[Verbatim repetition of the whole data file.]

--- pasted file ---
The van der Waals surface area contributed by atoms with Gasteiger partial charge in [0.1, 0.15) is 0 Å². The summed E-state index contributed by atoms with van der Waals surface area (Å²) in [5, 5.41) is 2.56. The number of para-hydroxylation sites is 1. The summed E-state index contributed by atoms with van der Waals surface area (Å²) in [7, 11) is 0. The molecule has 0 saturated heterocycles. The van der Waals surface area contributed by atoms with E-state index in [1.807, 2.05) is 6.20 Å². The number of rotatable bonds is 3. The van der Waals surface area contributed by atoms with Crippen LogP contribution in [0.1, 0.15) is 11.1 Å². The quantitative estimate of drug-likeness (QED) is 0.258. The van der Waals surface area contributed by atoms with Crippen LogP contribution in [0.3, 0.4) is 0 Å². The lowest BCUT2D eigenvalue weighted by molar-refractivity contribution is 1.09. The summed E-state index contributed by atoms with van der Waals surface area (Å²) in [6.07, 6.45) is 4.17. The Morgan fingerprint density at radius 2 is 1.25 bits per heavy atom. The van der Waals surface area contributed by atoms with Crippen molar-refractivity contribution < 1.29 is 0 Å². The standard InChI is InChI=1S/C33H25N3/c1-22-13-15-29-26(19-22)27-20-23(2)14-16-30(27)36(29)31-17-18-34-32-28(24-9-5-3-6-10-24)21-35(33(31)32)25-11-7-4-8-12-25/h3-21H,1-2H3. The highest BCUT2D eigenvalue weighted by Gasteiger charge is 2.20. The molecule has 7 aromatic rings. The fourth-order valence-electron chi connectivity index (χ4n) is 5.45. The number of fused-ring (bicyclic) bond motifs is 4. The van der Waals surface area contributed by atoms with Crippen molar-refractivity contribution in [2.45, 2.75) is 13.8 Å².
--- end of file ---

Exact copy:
The van der Waals surface area contributed by atoms with Gasteiger partial charge in [0.1, 0.15) is 0 Å². The summed E-state index contributed by atoms with van der Waals surface area (Å²) in [5, 5.41) is 2.56. The number of para-hydroxylation sites is 1. The summed E-state index contributed by atoms with van der Waals surface area (Å²) in [7, 11) is 0. The molecule has 0 saturated heterocycles. The van der Waals surface area contributed by atoms with E-state index in [1.807, 2.05) is 6.20 Å². The number of rotatable bonds is 3. The van der Waals surface area contributed by atoms with Crippen LogP contribution in [0.1, 0.15) is 11.1 Å². The quantitative estimate of drug-likeness (QED) is 0.258. The van der Waals surface area contributed by atoms with Crippen LogP contribution in [0.3, 0.4) is 0 Å². The lowest BCUT2D eigenvalue weighted by molar-refractivity contribution is 1.09. The summed E-state index contributed by atoms with van der Waals surface area (Å²) in [6.07, 6.45) is 4.17. The Morgan fingerprint density at radius 2 is 1.25 bits per heavy atom. The van der Waals surface area contributed by atoms with Crippen molar-refractivity contribution < 1.29 is 0 Å². The standard InChI is InChI=1S/C33H25N3/c1-22-13-15-29-26(19-22)27-20-23(2)14-16-30(27)36(29)31-17-18-34-32-28(24-9-5-3-6-10-24)21-35(33(31)32)25-11-7-4-8-12-25/h3-21H,1-2H3. The highest BCUT2D eigenvalue weighted by Gasteiger charge is 2.20. The molecule has 7 aromatic rings. The fourth-order valence-electron chi connectivity index (χ4n) is 5.45. The number of fused-ring (bicyclic) bond motifs is 4. The van der Waals surface area contributed by atoms with Crippen molar-refractivity contribution in [2.45, 2.75) is 13.8 Å².